As managers try to draw people back to the office, they’re wrestling with how to rebuild a sense of community without taking away the focus that often came with remote work. Meanwhile, some workers are getting nostalgic for the silence they had at home, especially because many of the office changes aimed at bringing people back often make it harder to concentrate. (One company, for example, added a rock climbing wall.)
Research tends to back up the squishy sense that people get more done outside the office. A study from Stanford of a 16,000-person travel agency found that call center employees working remotely were 13 percent more productive than their in-person colleagues. Another study of 1,600 professionals found that they wrote 8 percent more code working a hybrid schedule compared with being fully in the office.
“We freed people of group think, we freed them of some exclusion and disrespect, we freed them of micromanaging, deafening and distracting noise,” said Adam Grant, an organizational psychologist at the University of Pennsylvania’s Wharton School. “We have literally a mountain of evidence that if you let individuals generate ideas alone, you not only get more ideas, you get better ideas.”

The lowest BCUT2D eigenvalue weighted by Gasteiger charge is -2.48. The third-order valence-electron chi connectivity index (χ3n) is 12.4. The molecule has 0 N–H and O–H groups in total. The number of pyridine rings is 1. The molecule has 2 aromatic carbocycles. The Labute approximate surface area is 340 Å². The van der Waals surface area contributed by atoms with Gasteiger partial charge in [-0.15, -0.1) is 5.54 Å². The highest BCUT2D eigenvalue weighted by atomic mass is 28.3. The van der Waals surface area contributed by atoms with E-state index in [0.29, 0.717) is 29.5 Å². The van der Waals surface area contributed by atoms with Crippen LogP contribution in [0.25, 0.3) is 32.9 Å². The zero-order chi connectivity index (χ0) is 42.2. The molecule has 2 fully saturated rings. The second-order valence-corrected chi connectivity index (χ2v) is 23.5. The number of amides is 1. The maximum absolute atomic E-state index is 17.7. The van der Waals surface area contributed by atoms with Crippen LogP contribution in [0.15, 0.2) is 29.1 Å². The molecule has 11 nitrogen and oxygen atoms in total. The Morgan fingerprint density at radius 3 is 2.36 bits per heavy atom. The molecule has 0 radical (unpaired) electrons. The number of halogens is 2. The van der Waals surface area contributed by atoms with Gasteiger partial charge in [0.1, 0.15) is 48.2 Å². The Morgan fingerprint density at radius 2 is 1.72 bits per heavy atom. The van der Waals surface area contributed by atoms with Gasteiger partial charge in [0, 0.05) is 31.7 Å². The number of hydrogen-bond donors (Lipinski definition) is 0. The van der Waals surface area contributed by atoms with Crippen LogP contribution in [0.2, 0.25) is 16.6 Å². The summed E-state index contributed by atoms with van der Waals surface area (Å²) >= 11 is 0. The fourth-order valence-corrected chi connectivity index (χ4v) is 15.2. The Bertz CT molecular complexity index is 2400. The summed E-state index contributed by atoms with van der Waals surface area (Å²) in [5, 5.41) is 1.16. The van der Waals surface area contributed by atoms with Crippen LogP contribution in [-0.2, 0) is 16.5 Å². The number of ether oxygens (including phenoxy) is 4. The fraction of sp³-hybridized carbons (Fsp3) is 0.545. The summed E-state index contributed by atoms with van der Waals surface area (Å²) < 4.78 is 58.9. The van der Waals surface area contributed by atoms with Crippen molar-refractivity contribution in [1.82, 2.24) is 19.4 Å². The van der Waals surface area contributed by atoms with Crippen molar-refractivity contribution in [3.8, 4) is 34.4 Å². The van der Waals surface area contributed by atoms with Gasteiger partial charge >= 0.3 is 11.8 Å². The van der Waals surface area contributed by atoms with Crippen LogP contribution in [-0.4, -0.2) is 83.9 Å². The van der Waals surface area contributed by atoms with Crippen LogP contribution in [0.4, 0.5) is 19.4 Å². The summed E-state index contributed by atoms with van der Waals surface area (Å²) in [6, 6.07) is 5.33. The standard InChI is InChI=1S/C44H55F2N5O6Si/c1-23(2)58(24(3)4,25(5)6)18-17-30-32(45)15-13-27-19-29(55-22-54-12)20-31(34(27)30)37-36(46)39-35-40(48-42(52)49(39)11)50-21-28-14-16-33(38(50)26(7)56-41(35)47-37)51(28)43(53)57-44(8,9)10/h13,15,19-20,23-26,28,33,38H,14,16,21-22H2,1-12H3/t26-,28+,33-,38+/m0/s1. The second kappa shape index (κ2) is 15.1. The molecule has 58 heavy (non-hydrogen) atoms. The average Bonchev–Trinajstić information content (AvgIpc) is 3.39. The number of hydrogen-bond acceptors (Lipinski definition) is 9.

But many executives feel strongly about the benefits of the office: the opportunities to find mentors, build relationships and brainstorm. Some workers also struggle to be productive at home, especially those with care-taking responsibilities. So companies are going to extremes to bring quiet into the office.
Azeema Batchelor, who works at the law firm Wiley Rein in Washington, D.C., has become reliant on her office’s red light, green light system. A rod the width of a sharpie sticks out of her monitor with a dome on it. When she needs to focus, she turns the dome red. When on a call, she switches it to yellow. When she is open to people strolling through her office to chat, a green light beckons them in.
Ms. Batchelor’s office introduced the colored lighting system earlier this year, as employees started coming in two or three days a week. The aim is to help them find that balance between productivity and the actually desired stop-and-chat. Just the other day, for example, Ms. Batchelor’s boss came by her office to discuss a training they were planning. The green light was on.